To get to this point we need to ensure that IT is a business partner and are aligned with the business in a way that allows for a collaborative partnership. Remember that IT is providing services, so in that spirit we should have a good understanding of what the business does and why particular functions within the services are important. There may also be agreements already made with the business with respect to operational or service requirements. If there are not, some will need to be drafted in order to identify a matrix of what services are supported, and when so we are on the same page for levels of support

Once IT is able to identify areas that are critical to the business from a service perspective we should be in a position to be able to make corrections before the business even notifies us that an issue exists, minimizing any potential impact. This can be accomplished through mapping of the service to show its components and relationships. A fundamental understanding of what makes the service “tick” enables us to best ensure a stable environment. Some of this mapping functionality can be handled through certain Service Management tools, while other functions such as monitoring of infrastructure may be handled through other tools altogether.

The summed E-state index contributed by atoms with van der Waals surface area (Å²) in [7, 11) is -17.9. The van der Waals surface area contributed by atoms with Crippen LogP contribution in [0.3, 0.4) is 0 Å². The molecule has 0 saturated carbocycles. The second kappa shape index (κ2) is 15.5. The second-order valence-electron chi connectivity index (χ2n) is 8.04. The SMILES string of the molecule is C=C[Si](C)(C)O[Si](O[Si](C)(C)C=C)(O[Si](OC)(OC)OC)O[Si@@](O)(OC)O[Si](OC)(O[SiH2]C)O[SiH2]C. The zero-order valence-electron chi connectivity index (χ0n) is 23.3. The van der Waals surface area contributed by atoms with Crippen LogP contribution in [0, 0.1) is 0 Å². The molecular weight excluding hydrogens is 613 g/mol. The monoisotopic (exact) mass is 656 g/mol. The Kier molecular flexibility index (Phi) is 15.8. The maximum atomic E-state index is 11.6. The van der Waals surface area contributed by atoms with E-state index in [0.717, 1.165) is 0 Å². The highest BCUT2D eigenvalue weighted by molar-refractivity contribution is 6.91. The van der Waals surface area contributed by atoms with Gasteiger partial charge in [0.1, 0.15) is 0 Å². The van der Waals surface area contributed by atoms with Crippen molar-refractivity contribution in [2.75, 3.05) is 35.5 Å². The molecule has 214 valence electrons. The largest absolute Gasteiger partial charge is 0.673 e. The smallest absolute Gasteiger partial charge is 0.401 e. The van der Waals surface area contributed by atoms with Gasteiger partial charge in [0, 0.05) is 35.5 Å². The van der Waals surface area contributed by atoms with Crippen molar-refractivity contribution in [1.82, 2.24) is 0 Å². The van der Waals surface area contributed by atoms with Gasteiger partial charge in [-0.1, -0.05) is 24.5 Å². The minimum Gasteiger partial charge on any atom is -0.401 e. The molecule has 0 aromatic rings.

One of the benefits of having the service mapped to its components allows still other ITSM functions to ensure that they do not inadvertently impact service. A fairly accepted statistic is that a large majority of issues experienced by users is the result of a failed change. If the Change Management team would be able to graphically see all the pieces that might impact service “X” which positions them to make better decisions to perform changes in a way which until now may have had some adverse impact on the service.
In order to keep on target there needs to be repeatable processes in place. Since there are likely going to be many participants we need to ensure that the process is repeatable by all parties. Having this process in place and adhered to allows for a more consistent customer experience. Once the process has been optimized we can look to automate these to be more cost effective and streamline activities for both IT and Business stakeholders.

This is not where BSM ends however; the key to this is that the IT and Business engagement continues so that the silos between them are non-existent